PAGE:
A rich environmental experience reactivates visual cortex plasticity in aged rats.
ABSTRACT Brain aging is characterized by functional deterioration across multiple systems, associated to a progressive decay of neural plasticity. Here, we explored environmental enrichment (EE), a condition of enhanced sensory-motor and cognitive stimulation, as a strategy to restore plasticity processes in the old brain. Visual system is one of the paradigmatic models for studying experience-dependent plasticity. While reducing input from one eye through monocular deprivation induces a marked ocular dominance (OD) shift of neurons in the primary visual cortex during development, the same manipulation is totally ineffective after the closure of the critical period. We show that EE is able to reactivate OD plasticity in the visual cortex of aging rats, as assessed with both visual-evoked potentials and single-unit recordings. A marked reduction in intracortical GABAergic inhibition and a remodeling of extracellular matrix accompany this effect. The non-invasive nature of EE makes this paradigm eligible for human application.
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ABSTRACT: The brain's life-long capacity for experience-dependent plasticity allows adaptation to new environments or to changes in the environment, and to changes in internal brain states such as occurs in brain damage. Since the initial discovery by Hebb (1947) that environmental enrichment (EE) was able to confer improvements in cognitive behavior, EE has been investigated as a powerful form of experience-dependent plasticity. Animal studies have shown that exposure to EE results in a number of molecular and morphological alterations, which are thought to underpin changes in neuronal function and ultimately, behavior. These consequences of EE make it ideally suited for investigation into its use as a potential therapy after neurological disorders, such as traumatic brain injury (TBI). In this review, we aim to first briefly discuss the effects of EE on behavior and neuronal function, followed by a review of the underlying molecular and structural changes that account for EE-dependent plasticity in the normal (uninjured) adult brain. We then extend this review to specifically address the role of EE in the treatment of experimental TBI, where we will discuss the demonstrated sensorimotor and cognitive benefits associated with exposure to EE, and their possible mechanisms. Finally, we will explore the use of EE-based rehabilitation in the treatment of human TBI patients, highlighting the remaining questions regarding the effects of EE.Frontiers in Systems Neuroscience 09/2014;
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ABSTRACT: The mechanisms of aging in the brain and the subsequent decrease in cognitive abilities remain elusive. While most studies refer to research conducted in old and senile animals, little is known about the early symptoms of normal, healthy aging. In this study, we examined whether perineuronal nets (PNNs), a special form of extracellular matrix tightly associated with neurons that is thought to be involved in limiting neuronal plasticity, undergo changes in density during early aging. Using histochemistry and immunohistochemistry, we found that in middle-aged mice (1 year old), the density of WFA-binding PNNs in somatosensory cortex as well as in the visual cortex was increased in comparison to that in young adults (3 months old). Moreover, in the somatosensory cortex, this increase was not associated with any of the GABAergic neuron types that were examined. We propose that early age-related changes in neuronal plasticity may be associated with this increase and can be conceptualized as the spreading of structural brakes for synaptic rearrangements.Neuroscience 07/2014; · 3.12 Impact Factor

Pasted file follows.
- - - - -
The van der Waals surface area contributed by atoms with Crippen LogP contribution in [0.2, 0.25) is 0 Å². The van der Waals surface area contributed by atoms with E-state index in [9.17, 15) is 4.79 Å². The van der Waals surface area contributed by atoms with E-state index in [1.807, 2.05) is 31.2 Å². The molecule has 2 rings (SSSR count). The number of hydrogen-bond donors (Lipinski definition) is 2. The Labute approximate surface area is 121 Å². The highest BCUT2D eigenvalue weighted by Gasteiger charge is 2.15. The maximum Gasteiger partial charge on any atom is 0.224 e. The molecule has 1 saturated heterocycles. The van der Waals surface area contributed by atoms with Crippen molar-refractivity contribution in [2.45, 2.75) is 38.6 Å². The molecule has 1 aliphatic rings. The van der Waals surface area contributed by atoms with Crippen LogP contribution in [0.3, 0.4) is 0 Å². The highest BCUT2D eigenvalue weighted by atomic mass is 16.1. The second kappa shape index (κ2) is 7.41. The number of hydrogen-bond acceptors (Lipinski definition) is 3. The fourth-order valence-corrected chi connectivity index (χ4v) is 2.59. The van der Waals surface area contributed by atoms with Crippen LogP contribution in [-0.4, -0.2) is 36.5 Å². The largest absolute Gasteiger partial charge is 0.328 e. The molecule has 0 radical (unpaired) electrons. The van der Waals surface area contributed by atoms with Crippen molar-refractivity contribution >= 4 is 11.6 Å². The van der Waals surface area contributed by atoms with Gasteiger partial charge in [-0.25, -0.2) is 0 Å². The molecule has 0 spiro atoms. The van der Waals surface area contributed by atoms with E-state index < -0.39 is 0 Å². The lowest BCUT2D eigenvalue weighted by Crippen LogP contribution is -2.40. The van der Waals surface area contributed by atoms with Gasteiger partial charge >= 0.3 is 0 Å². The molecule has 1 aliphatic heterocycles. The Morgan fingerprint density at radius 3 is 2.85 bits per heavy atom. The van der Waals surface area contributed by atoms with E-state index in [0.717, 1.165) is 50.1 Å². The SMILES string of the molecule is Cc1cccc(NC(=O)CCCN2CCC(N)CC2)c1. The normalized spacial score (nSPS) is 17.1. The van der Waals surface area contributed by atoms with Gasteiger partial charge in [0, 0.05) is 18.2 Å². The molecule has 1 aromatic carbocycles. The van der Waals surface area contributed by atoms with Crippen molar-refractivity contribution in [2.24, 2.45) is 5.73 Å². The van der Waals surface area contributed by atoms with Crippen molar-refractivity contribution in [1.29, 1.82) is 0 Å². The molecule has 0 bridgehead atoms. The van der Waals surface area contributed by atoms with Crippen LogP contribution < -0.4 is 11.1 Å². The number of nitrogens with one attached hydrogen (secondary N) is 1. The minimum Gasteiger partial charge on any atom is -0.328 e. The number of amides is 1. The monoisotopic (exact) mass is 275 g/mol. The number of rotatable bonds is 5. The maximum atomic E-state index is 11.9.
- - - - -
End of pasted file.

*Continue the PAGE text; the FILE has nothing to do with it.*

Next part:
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ABSTRACT: Ocular dominance (OD) plasticity in mouse primary visual cortex (V1) declines during postnatal development and is absent beyond postnatal day 110 if mice are raised in standard cages (SCs). An enriched environment (EE) promotes OD plasticity in adult rats. Here, we explored cellular mechanisms of EE in mouse V1 and the therapeutic potential of EE to prevent impairments of plasticity after a cortical stroke. Using in vivo optical imaging, we observed that monocular deprivation in adult EE mice (i) caused a very strong OD plasticity previously only observed in 4-wk-old animals, (ii) restored already lost OD plasticity in adult SC-raised mice, and (iii) preserved OD plasticity after a stroke in the primary somatosensory cortex. Using patch-clamp electrophysiology in vitro, we also show that (iv) local inhibition was significantly reduced in V1 slices of adult EE mice and (v) the GABA/AMPA ratio was like that in 4-wk-old SC-raised animals. These observations were corroborated by in vivo analyses showing that diazepam treatment significantly reduced the OD shift of EE mice after monocular deprivation. Taken together, EE extended the sensitive phase for OD plasticity into late adulthood, rejuvenated V1 after 4 mo of SC-rearing, and protected adult mice from stroke-induced impairments of cortical plasticity. The EE effect was mediated most likely by preserving low juvenile levels of inhibition into adulthood, which potentially promoted adaptive changes in cortical circuits.Proceedings of the National Academy of Sciences 01/2014; · 9.81 Impact Factor